carried out his threat, abdicating in favour of the Imperial
princess, Oki, his eldest daughter by the Tokugawa Empress.

THE 109TH SOVEREIGN, THE EMPRESS MYOSHO (A.D. 1629-1643)

The Princess Oki, eldest daughter of Tokufu-mon-in and the Emperor
Go-Mizu-no-o, was only seven years of age when thus called on to
occupy the throne. During eight hundred years no female had wielded
the sceptre of Japan, and the princess was not without a brother
older than herself, though born of a different mother. Thus, the
announcement of the Emperor's intention created profound astonishment
in the Imperial Court. The partisans of the Bakufu supported the
project, but the friends of the Imperial family denounced it
strenuously. Nothing moved the Emperor, however. His Majesty appears
to have thought that to bestow the princess' hand on a subject and to
elevate her elder brother to the throne would surely be productive of
serious mischief, since the husband of the princess, supported by the
Bakufu, would prove an invincible power in the State.

As for the Tokugawa statesmen, some accounts allege that they
objected to the Emperor's project, but others say that when the
matter was reported in Yedo, the shogun signified that his Majesty
might consult his own judgment. What is certain is that the Bakufu
sent to Kyoto the prime minister, Sakai Tadakiyo, with three other
representatives, and that shortly after their arrival in the Imperial
capital, arrangements were completed for the proposed change. The
Imperial consort, Tofuku-mon-in, was declared ex-Empress with a
revenue of 10,000 koku, and the little princess, who is known in
history as Myosho, received an income of 20,000 koku; while to the
ex-Emperor, Go-Mizu-no-o, only 3000 koku were allotted. Not until
1634, on the occasion of a visit made by Iemitsu, was this glaring
contrast corrected: the shogun then increased the ex-Emperor's
allowance to 7000 koku, and his Majesty continued to administer
public affairs from his place of retirement until 1680, when he died
hi his eighty-fifth year.

THE 110TH SOVEREIGN, THE EMPEROR GO-KOMYO (A.D. 1643-1654)

This sovereign was a brother of the Empress Myosho but of a different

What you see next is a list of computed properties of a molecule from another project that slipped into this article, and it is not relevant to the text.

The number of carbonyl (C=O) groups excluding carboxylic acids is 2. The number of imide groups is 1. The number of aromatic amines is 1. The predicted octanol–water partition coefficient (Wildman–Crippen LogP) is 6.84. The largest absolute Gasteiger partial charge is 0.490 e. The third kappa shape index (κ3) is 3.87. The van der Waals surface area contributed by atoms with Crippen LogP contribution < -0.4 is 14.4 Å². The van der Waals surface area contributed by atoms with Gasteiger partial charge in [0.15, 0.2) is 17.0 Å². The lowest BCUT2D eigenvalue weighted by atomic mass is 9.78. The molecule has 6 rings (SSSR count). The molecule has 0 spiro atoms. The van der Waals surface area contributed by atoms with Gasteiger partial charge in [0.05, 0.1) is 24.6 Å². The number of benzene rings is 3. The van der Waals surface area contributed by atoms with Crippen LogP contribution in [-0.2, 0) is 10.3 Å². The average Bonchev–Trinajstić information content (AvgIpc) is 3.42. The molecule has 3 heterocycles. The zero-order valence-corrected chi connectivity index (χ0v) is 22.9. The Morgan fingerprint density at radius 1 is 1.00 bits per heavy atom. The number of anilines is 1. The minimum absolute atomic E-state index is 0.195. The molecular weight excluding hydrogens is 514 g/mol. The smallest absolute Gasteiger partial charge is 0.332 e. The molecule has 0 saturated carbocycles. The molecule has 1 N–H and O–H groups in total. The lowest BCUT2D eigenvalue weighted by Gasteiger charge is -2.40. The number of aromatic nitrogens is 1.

mother. He was brought up by Tofuku-mon-in as though he were her real
child, until he succeeded to the throne at the age of eleven,
occupying it for eleven years. Form his earliest youth he showed
sagacity, magnanimity, and benevolence. His love of literature was
absorbing, and he studied earnestly, taking the priests of the Five
Temples as his teachers. He is said to have arrived at the conclusion
that a sovereign should never study any useless branch of learning,
and as he failed to see the utility of Buddhism, he turned to
Confucianism in preference. Moreover, dissatisfied with the old
commentaries of the Han and Tang dynasties, he chose in their stead
the new classics composed by Chengtsz and Chutsz; and as for Japanese
literature, he condemned as grossly misleading works like the Genji
Monogatari and the Ise Monogatari.

There can be no doubt that this sovereign conceived the ambition of
recovering the administrative authority. His reign extended from the
twenty-second year of Iemitsu's sway to the fifth of Ietsuna's, and
in the troubles of that period he thought that he saw his
opportunity. It is related that he devoted much attention to sword
exercise, and the shoshidai Itakura Shigemune warned him that the
study of military matters did not become the Imperial Court and would
probably provoke a remonstrance from Yedo should the fact become
known there. The Emperor taking no notice of this suggestion,
Shigemune went so far as to declare his intention of committing
suicide unless the fencing lessons were discontinued. Thereupon the
young Emperor calmly observed: "I have never seen a military man kill
himself, and the spectacle will be interesting. You had better have a
platform erected in the palace grounds so that your exploit may be
clearly witnessed." When this incident was reported by the shoshidai
to Yedo, the Bakufu concluded that some decisive measure must be
taken, but before their resolve had materialized and before the
sovereign's plans had matured, he died of small-pox, in 1654, at the
age of twenty-two, having accomplished nothing except the restoration
and improvement of certain Court ceremonials, the enactment of a few
sumptuary laws, and the abandonment of cremation in the case of
Imperial personages.

THE 111TH SOVEREIGN, THE EMPEROR GO-SAIEN (A.D. 1654-1663) AND
THE 112TH SOVEREIGN, THE EMPEROR REIGEN (A.D. 1663-1686)

Go-Saien was the sixth son of the Emperor Go-Mizu-no-o. His reign is
remarkable in connexion with the attitude of the Yedo Bakufu towards
the Throne. In 1657, as already related, Yedo was visited by a
terrible conflagration, and another of scarcely less destructive
violence occurred in the same city the following year, while, in
1661, the Imperial palace itself was burned to the ground, the same
fate overtaking the principal Shinto shrine in Ise, and nearly every
province suffering more or less from a similar cause.